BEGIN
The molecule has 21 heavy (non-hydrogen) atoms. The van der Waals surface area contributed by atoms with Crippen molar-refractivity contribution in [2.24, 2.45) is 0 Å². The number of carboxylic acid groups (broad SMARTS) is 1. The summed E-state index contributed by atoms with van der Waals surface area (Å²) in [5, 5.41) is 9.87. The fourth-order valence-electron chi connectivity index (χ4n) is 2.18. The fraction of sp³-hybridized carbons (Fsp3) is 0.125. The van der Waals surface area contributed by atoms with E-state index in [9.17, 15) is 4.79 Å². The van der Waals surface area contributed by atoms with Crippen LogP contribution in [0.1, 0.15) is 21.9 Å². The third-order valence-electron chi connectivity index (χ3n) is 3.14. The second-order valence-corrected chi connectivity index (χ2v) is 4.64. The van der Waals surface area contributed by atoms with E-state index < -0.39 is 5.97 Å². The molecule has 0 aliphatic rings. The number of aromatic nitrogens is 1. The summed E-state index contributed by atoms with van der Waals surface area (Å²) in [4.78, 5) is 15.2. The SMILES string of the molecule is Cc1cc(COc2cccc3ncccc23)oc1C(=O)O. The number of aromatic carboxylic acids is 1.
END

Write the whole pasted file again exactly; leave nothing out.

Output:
The molecule has 21 heavy (non-hydrogen) atoms. The van der Waals surface area contributed by atoms with Crippen molar-refractivity contribution in [2.24, 2.45) is 0 Å². The number of carboxylic acid groups (broad SMARTS) is 1. The summed E-state index contributed by atoms with van der Waals surface area (Å²) in [5, 5.41) is 9.87. The fourth-order valence-electron chi connectivity index (χ4n) is 2.18. The fraction of sp³-hybridized carbons (Fsp3) is 0.125. The van der Waals surface area contributed by atoms with E-state index in [9.17, 15) is 4.79 Å². The van der Waals surface area contributed by atoms with Crippen LogP contribution in [0.1, 0.15) is 21.9 Å². The third-order valence-electron chi connectivity index (χ3n) is 3.14. The second-order valence-corrected chi connectivity index (χ2v) is 4.64. The van der Waals surface area contributed by atoms with E-state index < -0.39 is 5.97 Å². The molecule has 0 aliphatic rings. The number of aromatic nitrogens is 1. The summed E-state index contributed by atoms with van der Waals surface area (Å²) in [4.78, 5) is 15.2. The SMILES string of the molecule is Cc1cc(COc2cccc3ncccc23)oc1C(=O)O. The number of aromatic carboxylic acids is 1.